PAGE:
Saturday, December 8, 2007

Wine Shopping: La Cave Insolite

At first glance, La Cave Insolite seems just another of the quiet, slightly drab storefronts that face the river on the Quai Albert Baillet in Montlouis-sur-Loire. The cavistes at this unassuming shop, though, just happen to be Francois and Manuela Chidaine. When Francois and his cousin, Nicolas Martin, suggested that our group stop at the shop en route from Chidaine’s winery in Montlouis to the Clos Baudoin in Vouvray (back in February 2004), we could hardly refuse. Once inside, as Manuela poured us a glass of the Chidaine’s 2001 Montlouis Brut Non-Dosé, my first thought was, “This is my kind of wine store.” It wasn’t just the bubbly, which was lean, bone dry, loaded with delicate fruit and floral aromas, and perfectly palate cleansing. It was also the selection, the feel of the shop and its overall presentation.

La Cave Insolite offers a small, focused array of wines, all from the Loire Valley and all carefully selected and sincerely backed by the Chidaine family. In addition to wines from recognized stars like Didier Dagueneau, quietly established estates such as Clos Roche Blanche, and up-and-comers such as the young Vincent Ricard, the shop features the Normandy Cidres and Calvados of Eric Bordelet (an exception to the all-Loire rule). Add on a variety of locally produced pâtés and rillettes, a small section of stemware and accessories, and the expert advice of the family staff and you have a shop which could be easily absorbed in one visit yet would be rewarding as a regular destination. Much to my chagrin, La Cave Insolite is about 3,650 miles too far from home to be included among my regular wine shopping destinations. If you’re planning a trip through the Touraine though, it’s more than worth the detour into the sleepy hamlet of Montlouis.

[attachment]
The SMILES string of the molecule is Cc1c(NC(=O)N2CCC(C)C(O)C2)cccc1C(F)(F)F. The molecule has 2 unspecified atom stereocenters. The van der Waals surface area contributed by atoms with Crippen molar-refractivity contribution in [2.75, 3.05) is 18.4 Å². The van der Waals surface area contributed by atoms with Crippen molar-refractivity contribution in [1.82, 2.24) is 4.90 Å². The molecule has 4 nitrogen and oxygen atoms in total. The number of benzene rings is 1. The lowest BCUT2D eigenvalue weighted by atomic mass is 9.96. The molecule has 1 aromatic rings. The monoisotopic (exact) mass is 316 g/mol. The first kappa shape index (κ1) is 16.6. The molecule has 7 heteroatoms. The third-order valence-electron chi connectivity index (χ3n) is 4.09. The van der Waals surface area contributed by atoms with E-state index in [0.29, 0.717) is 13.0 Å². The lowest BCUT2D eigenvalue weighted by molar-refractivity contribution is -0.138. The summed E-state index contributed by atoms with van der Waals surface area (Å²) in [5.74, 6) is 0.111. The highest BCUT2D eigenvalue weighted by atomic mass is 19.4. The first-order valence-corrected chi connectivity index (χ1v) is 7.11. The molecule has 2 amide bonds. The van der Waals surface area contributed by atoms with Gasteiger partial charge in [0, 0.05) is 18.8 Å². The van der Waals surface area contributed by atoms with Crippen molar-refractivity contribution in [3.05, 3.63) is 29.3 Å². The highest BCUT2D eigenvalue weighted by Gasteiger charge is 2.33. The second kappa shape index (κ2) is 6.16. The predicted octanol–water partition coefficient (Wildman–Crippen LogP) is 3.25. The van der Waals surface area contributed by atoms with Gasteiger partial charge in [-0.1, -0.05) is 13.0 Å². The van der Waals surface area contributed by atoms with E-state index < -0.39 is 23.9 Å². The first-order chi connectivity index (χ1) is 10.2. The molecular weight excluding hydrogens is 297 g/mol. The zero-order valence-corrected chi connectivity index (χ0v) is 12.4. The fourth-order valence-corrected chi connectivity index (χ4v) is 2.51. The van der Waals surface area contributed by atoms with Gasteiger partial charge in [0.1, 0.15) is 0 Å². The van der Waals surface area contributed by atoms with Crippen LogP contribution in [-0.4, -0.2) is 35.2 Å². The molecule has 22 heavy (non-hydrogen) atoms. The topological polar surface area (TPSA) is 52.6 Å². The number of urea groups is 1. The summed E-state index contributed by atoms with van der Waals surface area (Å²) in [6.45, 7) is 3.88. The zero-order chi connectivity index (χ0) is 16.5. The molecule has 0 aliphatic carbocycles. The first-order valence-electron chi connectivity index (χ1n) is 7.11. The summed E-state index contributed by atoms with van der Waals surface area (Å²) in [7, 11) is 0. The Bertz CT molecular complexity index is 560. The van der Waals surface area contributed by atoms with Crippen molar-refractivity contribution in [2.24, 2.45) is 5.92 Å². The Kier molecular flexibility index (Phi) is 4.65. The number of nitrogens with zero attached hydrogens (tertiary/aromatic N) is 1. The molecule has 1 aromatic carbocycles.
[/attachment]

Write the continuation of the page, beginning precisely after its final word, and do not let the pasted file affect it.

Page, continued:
La Cave Insolite
30 quai Albert Baillet
37270 Montlouis-sur-Loire
Tél: 02 47 45 19 14
All images courtesy of

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Anonymous said...

I stopped in last May, and I found it to be my kind of wine store, too. I tasted many of Chidaine's wines, and then took away an old vintage of Clos Rougeard Breze (95 or 96)...the oldest vintage I've ever seen (and now drunk).

Definitely worth stopping at!

David McDuff said...

Good to see you, Jack. I'm glad you enjoyed the shop. Any recollection as to what they were charging for the old "Breze"? And more importantly, how was it?

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